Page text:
Get the Hell Out
Last Updated: 4 Nov, 2020
|Price at Purchase:||AU$20|
|Released:||17 Sep 2020|
|Genre:||Action, RPG, Rogue-Lite|
|Game Size on Disc||11.15GB|
|Game Version at Review||1..36|
I was initially skeptical about Hades. Sure I’d played and loved Bastion, sure I own both Transistor and Pyre but never really got round to loading them up. But folks started going nuts about Hades and Epic had a deal where if you picked up Rocket League for free they’d give you an AU$15 voucher to use anywhere in the store so I forked out the remaining 20 beans to have a look at what all the fuss was about.
The Hades fuss mentioned how the game was like the culmination of all Supergiant’s preceding offerings, it fussed about how Hades was a perfect example of how to do an “Early-Access” release – I had good memories of how it all went with Introversion’s “Prison Architect” and their genuinely amusing little monthly videos, but whatever, amaze me.
As a rule I’m not wild about Rogue-Likes or Rogue-Lites – as mentioned elsewhere I have issues with games you can’t really finish – but I was happy to drop $20 on a ticket to the Hades party seeing as how everyone else was having such a merry old time.
OK so off we go…
First off I have to say the voice acting and script is strange but grew on me very fast. The conversations between characters are light in tone & delivery but sort of heavy in portent and presentation and it works surprisingly well.
The individual characters in this game are well drawn – I don’t just mean their static portraits that present like wild psychadelic Tulouse-Lautrec which are filled with such detail that you tend to notice new elements each time you meet them – but they are also very nicely defined both in themselves and against each other.
The game world is also bright and colourful and similarly drawn in such a way as to allow the hasty eye to quickly scan but also to allow the more careful eye to see little bits of enjoyable new detail on each run.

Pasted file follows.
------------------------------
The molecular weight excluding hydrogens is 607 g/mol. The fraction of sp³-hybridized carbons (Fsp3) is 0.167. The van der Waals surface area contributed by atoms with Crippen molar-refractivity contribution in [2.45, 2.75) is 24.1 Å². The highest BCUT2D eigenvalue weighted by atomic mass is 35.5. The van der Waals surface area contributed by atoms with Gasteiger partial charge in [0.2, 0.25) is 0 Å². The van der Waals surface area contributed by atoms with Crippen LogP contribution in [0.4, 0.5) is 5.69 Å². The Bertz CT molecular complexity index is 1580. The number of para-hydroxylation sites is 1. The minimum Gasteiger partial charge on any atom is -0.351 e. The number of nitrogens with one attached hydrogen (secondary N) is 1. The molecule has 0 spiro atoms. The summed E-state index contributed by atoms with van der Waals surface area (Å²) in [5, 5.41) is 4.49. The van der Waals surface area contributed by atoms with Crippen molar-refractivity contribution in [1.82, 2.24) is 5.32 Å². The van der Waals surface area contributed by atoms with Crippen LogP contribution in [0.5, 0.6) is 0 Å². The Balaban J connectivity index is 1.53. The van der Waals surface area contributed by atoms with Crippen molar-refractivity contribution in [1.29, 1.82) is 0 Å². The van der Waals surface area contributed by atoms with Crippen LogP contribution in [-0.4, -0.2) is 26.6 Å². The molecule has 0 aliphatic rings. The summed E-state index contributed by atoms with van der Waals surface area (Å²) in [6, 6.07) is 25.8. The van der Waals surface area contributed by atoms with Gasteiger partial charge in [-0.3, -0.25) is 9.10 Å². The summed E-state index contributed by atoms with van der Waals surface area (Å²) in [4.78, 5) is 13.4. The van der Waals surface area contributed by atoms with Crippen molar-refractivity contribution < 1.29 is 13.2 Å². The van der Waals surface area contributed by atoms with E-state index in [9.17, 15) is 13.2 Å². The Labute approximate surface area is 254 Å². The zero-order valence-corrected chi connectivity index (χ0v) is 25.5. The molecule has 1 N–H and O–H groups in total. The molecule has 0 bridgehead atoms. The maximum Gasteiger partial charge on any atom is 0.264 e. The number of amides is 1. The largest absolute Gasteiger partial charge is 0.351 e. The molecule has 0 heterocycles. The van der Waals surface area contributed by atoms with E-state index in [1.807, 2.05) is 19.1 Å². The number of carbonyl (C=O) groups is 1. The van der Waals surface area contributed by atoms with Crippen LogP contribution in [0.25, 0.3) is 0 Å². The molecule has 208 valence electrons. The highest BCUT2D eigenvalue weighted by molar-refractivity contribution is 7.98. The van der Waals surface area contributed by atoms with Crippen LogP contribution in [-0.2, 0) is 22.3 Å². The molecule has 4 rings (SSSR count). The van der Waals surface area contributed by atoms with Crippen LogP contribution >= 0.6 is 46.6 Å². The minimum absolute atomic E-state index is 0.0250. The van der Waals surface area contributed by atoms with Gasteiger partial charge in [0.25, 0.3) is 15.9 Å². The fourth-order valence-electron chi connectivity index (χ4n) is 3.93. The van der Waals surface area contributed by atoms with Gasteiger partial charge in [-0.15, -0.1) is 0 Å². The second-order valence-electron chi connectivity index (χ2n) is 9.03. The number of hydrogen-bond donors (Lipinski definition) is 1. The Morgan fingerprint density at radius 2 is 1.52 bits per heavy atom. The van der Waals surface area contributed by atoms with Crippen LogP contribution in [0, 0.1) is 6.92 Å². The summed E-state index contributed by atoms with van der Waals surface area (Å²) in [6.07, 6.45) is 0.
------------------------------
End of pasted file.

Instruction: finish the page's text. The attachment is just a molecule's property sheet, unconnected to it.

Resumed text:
October 6th 2020
So about 6 or 7 hours in I noticed that Hades was playing subtle tricks on me.
In most games like this, heck in most games, dying is a failure to be regretted and that the game will most likely punish you for. In Hades I’d come to realise that I was totally OK with it, recognising it as an important even vital part of the process of moving on in the game, and that the game was recognising and allowing and catering to this in a way that felt very very new.
The learning curve, player skill progression, character, skill and equipment development and most importantly the main plot are all perfectly tuned to cater to the central game loop.
The game loop in Hades is not new – set off through a succession of randomly generated rooms crushing a variety of foes, gathering boons, buffs and modifiers before facing off against a level boss and moving on – or dying and going back to the start – where folks will talk to you about what just happened.
It’s this dialogue that really dictates and helps keep up the pace in this game. If it were longer – or delivered in more sizeable chunks – it would slow everything down, any less and it would probably just keep getting skipped as inconsequential.
10-12 Hours In
So it seems we now have all the weapons – the clear favourites thus far are the trident which has crazy speed and range, and the shield which is just a fun sort of Hulk Smash good time. They have a couple of Blood Heart upgrades and I’m now getting to the Minator at the end of Elysium on the regular. I even had the good fortune to get mashed by him on the little live stream I did this morning.
30-40 Hours In – about 70 runs
I seem to have hit another wall at what I can only assume is the final boss in it’s final form. But again to the eternal credit of this game, the defeats don’t feel like wasted time – I’m not cursing or throwing my controller around – rather I’m usually keen to get back to The House Of Hades to cash in any newly acquired currency and upgrade the load-out or pimp the crib a bit more or get my flirt on and advance the various relationships.
Starting again never really feels like a grind – the runs seem manageable enough in length and the save system is nimble enough if I have to duck out at short notice. There’s enough encouragement to try out the various weapons, to upgrade them and hone your skills with each one that I’ve never felt the sort of oppressive repetition that makes folks bounce from games like this.
I should also point out that I’m still not really making overly strategic builds at this point. I’m choosing rooms and buffs mostly based on which looks coolest or does the most damage or increases stats by the highest amount. I shan’t deny that some runs seem to present themselves in such a way that one particular perk stands out as demanding development but mostly its haphazard – and again this feels just fine.